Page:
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Can Windows 8 Give Developers What iOS and Android Lack?

By Shane O'neill, CIO
November 07, 2012 04:11 PM ET

CIO - Microsoft's newly released OS, Windows 8, starts its bold new life at the crossroads of PCs and tablets, and consumers and businesses.

While analysts predict that the adoption of the new OS will take time, there is one critical area where it can't afford to fall behind: Apps.

BACKGROUND: Microsoft doubles down on Windows 8 developers

Microsoft has been wooing developers to get on the Windows 8 and Windows Phone 8 bandwagon. The PC landscape that Microsoft dominated for decades has morphed into a mobile battlefield besieged by iPads, iPhones, and Android tablets and smartphones.

There is an army of existing Windows developers, but the Windows Store contains only about 10,000 apps. The Apple App Store, by comparison, has 700,000.

At its annual Build developer conference last week Microsoft offered attendees a Surface tablet, 100GB of free cloud storage via SkyDrive, a free Nokia Lumia 920 Windows 8 phone and a discounted developer's registration to the Windows Store.

But the biggest incentive is something Microsoft announced earlier this year: More money. Microsoft will give developers 70 percent of an app's selling price, but then increase that amount to 80 percent once the app earns over $25,000.

Apple only recently raised the cut for iOS developers to 70 percent. Google pays Android developers a 70 percent share as well.

Two Windows 8 developers spoke with are both prepared for Windows 8 to grow slowly, but are enthused by its versatility across different devices, the variety of developer tools at hand and the abundant support from Microsoft.

And, of course, there's the potentially enormous audience that could rise up around Windows 8. After all, there are 670 million Windows 7 users potentially upgrading to Windows 8 at some point.

Windows 8: Just Like Starting Over (Kind of)

Even with its massive installed base of Windows users, Windows 8 is still like a new kid on the block because of the recent proliferation of tablets and app distribution stores.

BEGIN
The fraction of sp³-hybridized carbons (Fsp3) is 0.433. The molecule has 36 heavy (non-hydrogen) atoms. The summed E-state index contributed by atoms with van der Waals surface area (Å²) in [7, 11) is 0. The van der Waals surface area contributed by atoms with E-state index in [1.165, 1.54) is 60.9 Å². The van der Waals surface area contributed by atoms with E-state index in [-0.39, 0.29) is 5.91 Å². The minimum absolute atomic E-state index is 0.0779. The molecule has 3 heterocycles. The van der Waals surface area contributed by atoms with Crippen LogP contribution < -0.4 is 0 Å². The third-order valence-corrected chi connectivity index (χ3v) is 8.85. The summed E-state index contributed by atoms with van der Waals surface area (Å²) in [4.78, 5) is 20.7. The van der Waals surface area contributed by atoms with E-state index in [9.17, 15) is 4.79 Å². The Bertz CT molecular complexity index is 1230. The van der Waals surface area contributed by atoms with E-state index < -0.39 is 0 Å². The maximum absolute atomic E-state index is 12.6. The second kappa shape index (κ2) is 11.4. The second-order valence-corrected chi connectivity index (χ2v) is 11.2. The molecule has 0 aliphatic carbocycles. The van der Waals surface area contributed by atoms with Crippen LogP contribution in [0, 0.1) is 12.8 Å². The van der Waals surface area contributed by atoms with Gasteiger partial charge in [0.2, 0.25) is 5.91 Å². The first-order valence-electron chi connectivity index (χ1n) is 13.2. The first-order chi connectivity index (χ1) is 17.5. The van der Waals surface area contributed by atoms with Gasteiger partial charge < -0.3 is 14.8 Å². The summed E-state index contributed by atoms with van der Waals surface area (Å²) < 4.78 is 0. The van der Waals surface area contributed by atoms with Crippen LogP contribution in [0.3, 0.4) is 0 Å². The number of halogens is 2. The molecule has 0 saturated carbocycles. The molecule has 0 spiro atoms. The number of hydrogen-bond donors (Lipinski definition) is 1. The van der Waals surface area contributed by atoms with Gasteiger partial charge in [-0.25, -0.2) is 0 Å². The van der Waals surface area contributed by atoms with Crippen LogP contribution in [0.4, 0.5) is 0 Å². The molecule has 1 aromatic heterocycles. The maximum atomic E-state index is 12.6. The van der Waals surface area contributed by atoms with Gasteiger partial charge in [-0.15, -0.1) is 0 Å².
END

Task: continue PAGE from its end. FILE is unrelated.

"I think Microsoft realizes it is not the big monopolist now and they know they have to conquer the market again," says Tom Verhoeff, an app developer and a partner at Holland-based app development company Methylium, which recently developed the Windows 8 app for, a popular online hotel reservation site.

"From an OS perspective on the desktop Windows is still the best. But people will have to get used to the Windows 8 interface on the desktop," Verhoeff says."When they adapt they will want it on phones and they will be happy with how files sync between the two."

The success of iOS and Android on tablets remains the biggest obstacle for Windows 8, admits Verhoeff, and with PC sales in decline Microsoft won't be as big as it used to be, but will still carve out a space in the market, he says.

Independent developer Jonathan Isabelle recently developed an app for Windows 8 called Jack of Tools (a "Swiss Army Knife"-type app that contains a flashlight, compass, virtual leveler, geo-location, altitude, speed, sound meter and other features). He migrated his app using RadControls for Windows 8, a toolset for building Windows 8 apps from application and content management company Telerik (Methylium also used Telerik's toolset).

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